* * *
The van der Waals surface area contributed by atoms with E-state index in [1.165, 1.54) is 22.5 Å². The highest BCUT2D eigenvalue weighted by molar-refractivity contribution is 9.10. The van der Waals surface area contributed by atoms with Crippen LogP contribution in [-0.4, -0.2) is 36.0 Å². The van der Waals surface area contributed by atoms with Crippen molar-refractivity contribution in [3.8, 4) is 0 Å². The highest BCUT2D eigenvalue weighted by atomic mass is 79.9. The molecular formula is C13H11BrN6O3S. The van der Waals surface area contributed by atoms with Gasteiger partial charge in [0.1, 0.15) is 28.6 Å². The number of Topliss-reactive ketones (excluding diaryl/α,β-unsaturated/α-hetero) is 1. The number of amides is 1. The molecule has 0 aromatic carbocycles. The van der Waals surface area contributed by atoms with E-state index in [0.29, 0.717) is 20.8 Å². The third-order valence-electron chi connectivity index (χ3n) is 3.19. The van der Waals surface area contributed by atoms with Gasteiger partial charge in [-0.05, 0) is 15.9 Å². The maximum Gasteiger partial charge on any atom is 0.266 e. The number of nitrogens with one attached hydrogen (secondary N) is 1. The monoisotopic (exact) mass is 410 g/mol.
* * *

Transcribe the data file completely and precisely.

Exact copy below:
The van der Waals surface area contributed by atoms with E-state index in [1.165, 1.54) is 22.5 Å². The highest BCUT2D eigenvalue weighted by molar-refractivity contribution is 9.10. The van der Waals surface area contributed by atoms with Crippen LogP contribution in [-0.4, -0.2) is 36.0 Å². The van der Waals surface area contributed by atoms with Crippen molar-refractivity contribution in [3.8, 4) is 0 Å². The highest BCUT2D eigenvalue weighted by atomic mass is 79.9. The molecular formula is C13H11BrN6O3S. The van der Waals surface area contributed by atoms with Gasteiger partial charge in [0.1, 0.15) is 28.6 Å². The number of Topliss-reactive ketones (excluding diaryl/α,β-unsaturated/α-hetero) is 1. The number of amides is 1. The molecule has 0 aromatic carbocycles. The van der Waals surface area contributed by atoms with E-state index in [0.29, 0.717) is 20.8 Å². The third-order valence-electron chi connectivity index (χ3n) is 3.19. The van der Waals surface area contributed by atoms with Gasteiger partial charge in [-0.05, 0) is 15.9 Å². The maximum Gasteiger partial charge on any atom is 0.266 e. The number of nitrogens with one attached hydrogen (secondary N) is 1. The monoisotopic (exact) mass is 410 g/mol.